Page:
She entertains fantasies of becoming an actor or starting her own alternative school, where she can challenge the twisted practice of drugging kids with behavioural problems.
"Music is therapeutic, whether you're listening to it or playing your own songs. Singing in the shower is therapeutic, for chrissakes! Why wouldn't it be for kids? Children today are screwed cuz the education system is backwards, with money going to the wrong places and aging teachers.
"You just have to find out what makes kids tick. And every kid loves music, whether it's classical or playing electric guitar, or whatever."
Leslie Feist is juggling my phone call and a pot on the stove. She's in Paris, where the word "contraband" has taken on a new meaning. In France, Claritin allergy medication (or as I like to call it, over-the-counter speed) is illegal. Fellow Canuck expat Jason "Chilly Gonzales" Beck, who co-produced Feist's stunning new Let It Die disc, got his mom to smuggle in an industrial-size carton during a recent trip. And you can't get Kraft Dinner, which Feist's stirring on the stove, having previously stocked up in T.O.
"It's something the French haven't figured out yet," she cheerfully gripes.
Not quite the romantic Parisian fantasy - all smoky clubs by candlelight and hushed taxis in the rain - that the Calgary-born belter evokes on Let It Die (Arts & Crafts). Spattered with murmured lyrics en français, sparse arrangements and sultry torch songs, the album is a monumental leap from Feist's breezy indie singer/songwriter tunes on 99's Monarch.
The new record is a distant relative at best to earlier, rougher recordings dubbed The Red Demos that appeared on Feist's Web site, barely there jazzy folk versions that whispered Toronto, down to the Queen West streetcar clanking in the background. Who wouldn't assume the disc could only have been made à Paris?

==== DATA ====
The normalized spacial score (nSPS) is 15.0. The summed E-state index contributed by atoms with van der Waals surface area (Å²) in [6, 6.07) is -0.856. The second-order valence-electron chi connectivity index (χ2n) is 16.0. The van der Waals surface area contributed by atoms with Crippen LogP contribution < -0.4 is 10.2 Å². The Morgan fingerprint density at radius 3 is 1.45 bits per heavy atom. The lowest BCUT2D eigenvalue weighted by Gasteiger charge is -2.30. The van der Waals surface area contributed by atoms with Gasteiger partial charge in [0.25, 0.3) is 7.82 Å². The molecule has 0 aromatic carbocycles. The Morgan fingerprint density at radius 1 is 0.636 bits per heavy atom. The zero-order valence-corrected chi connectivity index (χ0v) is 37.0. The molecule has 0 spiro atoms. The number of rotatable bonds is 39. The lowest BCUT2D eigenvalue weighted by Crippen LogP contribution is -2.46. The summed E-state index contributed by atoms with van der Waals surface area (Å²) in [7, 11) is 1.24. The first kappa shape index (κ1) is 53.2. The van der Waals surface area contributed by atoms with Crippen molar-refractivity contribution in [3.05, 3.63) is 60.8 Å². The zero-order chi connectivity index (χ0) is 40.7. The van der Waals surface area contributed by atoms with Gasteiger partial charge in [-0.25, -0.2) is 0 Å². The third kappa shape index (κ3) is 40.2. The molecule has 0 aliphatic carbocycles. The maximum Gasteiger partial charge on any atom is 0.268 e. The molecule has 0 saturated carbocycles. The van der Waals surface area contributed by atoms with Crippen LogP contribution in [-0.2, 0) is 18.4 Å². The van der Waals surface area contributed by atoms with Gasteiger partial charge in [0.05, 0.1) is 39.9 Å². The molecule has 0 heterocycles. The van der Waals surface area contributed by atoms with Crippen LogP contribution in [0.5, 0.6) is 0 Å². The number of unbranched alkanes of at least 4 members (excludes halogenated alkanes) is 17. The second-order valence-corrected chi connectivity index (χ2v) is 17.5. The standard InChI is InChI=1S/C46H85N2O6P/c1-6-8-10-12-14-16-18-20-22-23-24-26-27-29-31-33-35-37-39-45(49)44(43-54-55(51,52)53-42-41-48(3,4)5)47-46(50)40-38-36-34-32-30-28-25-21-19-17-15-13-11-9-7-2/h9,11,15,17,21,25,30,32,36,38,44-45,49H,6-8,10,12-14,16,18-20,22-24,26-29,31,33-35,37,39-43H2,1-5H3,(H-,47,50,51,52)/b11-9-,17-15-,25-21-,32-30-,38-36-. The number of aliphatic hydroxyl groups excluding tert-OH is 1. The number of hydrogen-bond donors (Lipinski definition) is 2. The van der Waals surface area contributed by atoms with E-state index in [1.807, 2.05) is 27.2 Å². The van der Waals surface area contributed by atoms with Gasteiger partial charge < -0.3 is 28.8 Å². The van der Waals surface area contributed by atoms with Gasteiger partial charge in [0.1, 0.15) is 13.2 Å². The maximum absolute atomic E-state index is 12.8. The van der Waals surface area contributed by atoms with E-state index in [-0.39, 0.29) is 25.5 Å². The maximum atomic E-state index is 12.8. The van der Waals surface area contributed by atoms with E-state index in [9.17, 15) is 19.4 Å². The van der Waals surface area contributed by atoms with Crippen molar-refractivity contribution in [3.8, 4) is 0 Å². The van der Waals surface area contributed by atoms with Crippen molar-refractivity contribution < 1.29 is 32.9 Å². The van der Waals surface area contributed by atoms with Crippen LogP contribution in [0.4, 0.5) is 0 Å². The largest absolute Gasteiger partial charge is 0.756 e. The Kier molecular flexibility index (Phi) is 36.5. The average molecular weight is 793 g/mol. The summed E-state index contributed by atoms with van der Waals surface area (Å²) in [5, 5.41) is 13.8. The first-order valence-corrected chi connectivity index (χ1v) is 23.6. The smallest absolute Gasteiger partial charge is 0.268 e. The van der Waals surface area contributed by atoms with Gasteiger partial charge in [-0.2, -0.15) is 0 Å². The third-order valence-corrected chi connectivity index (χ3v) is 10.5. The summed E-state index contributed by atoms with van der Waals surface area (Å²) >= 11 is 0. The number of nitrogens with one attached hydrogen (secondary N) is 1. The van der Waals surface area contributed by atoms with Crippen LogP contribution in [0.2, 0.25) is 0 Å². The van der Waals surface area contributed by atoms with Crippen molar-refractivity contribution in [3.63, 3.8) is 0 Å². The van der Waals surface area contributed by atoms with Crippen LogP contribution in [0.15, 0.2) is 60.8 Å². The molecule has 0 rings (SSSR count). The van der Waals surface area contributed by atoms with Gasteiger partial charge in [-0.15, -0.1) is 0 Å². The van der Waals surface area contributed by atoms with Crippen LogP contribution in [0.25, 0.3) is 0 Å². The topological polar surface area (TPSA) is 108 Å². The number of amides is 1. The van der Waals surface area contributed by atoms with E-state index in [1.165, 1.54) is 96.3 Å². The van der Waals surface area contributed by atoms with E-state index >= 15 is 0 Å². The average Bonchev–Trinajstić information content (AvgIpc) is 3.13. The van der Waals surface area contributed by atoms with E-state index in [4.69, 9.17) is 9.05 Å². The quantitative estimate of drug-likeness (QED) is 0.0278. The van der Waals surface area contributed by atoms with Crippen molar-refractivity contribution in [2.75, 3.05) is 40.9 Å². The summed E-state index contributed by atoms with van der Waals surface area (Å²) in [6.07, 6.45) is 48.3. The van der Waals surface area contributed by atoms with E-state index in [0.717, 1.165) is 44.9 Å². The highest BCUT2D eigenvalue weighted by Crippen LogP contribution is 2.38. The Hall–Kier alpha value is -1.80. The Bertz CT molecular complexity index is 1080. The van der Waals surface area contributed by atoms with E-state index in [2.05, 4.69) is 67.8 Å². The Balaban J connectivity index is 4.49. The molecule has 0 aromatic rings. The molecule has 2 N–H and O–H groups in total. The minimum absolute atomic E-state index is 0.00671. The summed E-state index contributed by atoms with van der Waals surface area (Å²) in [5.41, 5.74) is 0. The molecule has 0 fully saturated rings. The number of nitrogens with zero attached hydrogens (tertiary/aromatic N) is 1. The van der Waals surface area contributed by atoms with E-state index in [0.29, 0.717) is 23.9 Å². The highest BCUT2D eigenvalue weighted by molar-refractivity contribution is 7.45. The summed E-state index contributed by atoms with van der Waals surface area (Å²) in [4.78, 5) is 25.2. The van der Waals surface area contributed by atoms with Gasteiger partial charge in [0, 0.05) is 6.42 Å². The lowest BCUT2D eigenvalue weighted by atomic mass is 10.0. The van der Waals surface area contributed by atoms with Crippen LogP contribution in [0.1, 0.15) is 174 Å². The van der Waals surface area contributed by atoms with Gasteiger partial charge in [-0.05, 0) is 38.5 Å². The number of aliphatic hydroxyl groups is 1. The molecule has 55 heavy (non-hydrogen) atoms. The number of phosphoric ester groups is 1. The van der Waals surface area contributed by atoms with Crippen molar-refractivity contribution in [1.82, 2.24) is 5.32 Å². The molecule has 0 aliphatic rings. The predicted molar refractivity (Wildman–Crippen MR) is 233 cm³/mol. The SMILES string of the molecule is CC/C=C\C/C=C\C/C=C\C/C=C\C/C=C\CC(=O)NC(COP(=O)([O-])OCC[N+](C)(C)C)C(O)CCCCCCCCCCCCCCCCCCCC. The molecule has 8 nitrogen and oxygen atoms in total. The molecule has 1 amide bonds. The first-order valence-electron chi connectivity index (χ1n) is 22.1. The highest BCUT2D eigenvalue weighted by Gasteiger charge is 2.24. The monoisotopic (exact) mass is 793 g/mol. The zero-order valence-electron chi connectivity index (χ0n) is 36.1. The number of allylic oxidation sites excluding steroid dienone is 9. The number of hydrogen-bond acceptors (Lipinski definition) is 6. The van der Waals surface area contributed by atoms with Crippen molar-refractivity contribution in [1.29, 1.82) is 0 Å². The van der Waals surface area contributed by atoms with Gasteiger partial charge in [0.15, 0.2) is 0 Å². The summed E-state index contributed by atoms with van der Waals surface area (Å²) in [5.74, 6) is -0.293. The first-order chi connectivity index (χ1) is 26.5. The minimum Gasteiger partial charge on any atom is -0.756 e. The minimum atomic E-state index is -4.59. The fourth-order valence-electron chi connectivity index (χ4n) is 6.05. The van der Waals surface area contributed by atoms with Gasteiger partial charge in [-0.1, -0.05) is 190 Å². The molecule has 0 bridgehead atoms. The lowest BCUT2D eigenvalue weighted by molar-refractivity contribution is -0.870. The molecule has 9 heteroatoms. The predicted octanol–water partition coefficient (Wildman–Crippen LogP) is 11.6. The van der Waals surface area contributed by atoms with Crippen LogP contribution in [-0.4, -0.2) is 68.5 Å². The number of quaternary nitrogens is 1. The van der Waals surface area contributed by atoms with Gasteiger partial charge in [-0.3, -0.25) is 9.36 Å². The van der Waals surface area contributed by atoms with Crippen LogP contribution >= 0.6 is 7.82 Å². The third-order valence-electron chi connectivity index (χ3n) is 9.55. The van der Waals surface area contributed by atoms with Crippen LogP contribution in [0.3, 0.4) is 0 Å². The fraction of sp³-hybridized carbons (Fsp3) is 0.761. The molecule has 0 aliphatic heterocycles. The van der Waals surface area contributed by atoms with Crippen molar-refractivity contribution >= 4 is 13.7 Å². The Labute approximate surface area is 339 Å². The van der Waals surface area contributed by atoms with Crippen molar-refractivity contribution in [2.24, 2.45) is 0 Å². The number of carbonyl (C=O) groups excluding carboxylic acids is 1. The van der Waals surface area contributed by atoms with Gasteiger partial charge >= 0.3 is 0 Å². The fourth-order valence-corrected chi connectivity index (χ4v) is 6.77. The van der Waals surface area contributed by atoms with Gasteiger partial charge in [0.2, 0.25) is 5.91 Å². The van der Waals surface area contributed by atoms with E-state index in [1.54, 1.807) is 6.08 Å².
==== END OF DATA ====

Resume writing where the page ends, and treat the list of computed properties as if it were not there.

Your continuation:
"I should probably just go with it and say, 'Yes, isn't it romantic?'" she laughs. "But we'd just come here in between tours to use the studio. So this record was equally made in trains and planes and waiting rooms and hotel lobbies. It sounds homeless to me, cuz I was in limbo for 16 months, couch-surfing between tours."
Geographical dislocation has been good to Feist, who started out playing girl-punk in Calgary garage outfit Placebo, morphed into an indie rock siren with By Divine Right and Broken Social Scene after relocating to Toronto, and played electro-trash straight woman to Gonzales across Europe.
When they got bored playing hangman and tic-tac-toe on the road, Feist and Gonzales tossed their performative tics and developed their own stringent system of collaboration. He would play Burt Bacharach to her Dusty Springfield (The Look Of Love inspired their aesthetic), while she'd ditch the "Church of Me" confessional diary-entry autonomy of her solo debut for songs that resonated on a more timeless, universal level.
Not knowing anyone else helped.
"Anonymity gives you guts, and it was only Gonzo and me who knew each other, so it was a real collaboration - between us and the location. The studio is this airproof box. It's like when you go to a movie, you don't know whether you're in Texas or in Greece. It depends on what happens when you leave.
"And once we left, we still only had each other to look at."